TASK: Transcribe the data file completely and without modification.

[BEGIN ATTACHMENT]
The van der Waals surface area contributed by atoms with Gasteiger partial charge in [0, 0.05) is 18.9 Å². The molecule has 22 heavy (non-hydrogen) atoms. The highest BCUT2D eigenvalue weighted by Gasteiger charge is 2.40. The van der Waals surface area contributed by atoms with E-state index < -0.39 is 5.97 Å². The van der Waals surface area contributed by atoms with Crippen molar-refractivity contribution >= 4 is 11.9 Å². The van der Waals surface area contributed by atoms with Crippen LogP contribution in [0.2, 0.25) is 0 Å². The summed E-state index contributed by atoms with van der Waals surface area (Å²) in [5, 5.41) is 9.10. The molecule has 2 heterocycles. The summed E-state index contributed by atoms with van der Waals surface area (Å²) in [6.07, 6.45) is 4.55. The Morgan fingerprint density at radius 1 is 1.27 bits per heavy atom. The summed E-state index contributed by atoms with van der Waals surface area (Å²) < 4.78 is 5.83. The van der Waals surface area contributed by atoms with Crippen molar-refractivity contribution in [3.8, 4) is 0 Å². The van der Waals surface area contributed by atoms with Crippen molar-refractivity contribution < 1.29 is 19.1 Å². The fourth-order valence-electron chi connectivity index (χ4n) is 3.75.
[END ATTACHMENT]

The van der Waals surface area contributed by atoms with Gasteiger partial charge in [0, 0.05) is 18.9 Å². The molecule has 22 heavy (non-hydrogen) atoms. The highest BCUT2D eigenvalue weighted by Gasteiger charge is 2.40. The van der Waals surface area contributed by atoms with E-state index < -0.39 is 5.97 Å². The van der Waals surface area contributed by atoms with Crippen molar-refractivity contribution >= 4 is 11.9 Å². The van der Waals surface area contributed by atoms with Crippen LogP contribution in [0.2, 0.25) is 0 Å². The summed E-state index contributed by atoms with van der Waals surface area (Å²) in [5, 5.41) is 9.10. The molecule has 2 heterocycles. The summed E-state index contributed by atoms with van der Waals surface area (Å²) in [6.07, 6.45) is 4.55. The Morgan fingerprint density at radius 1 is 1.27 bits per heavy atom. The summed E-state index contributed by atoms with van der Waals surface area (Å²) < 4.78 is 5.83. The van der Waals surface area contributed by atoms with Crippen molar-refractivity contribution in [3.8, 4) is 0 Å². The van der Waals surface area contributed by atoms with Crippen molar-refractivity contribution < 1.29 is 19.1 Å². The fourth-order valence-electron chi connectivity index (χ4n) is 3.75.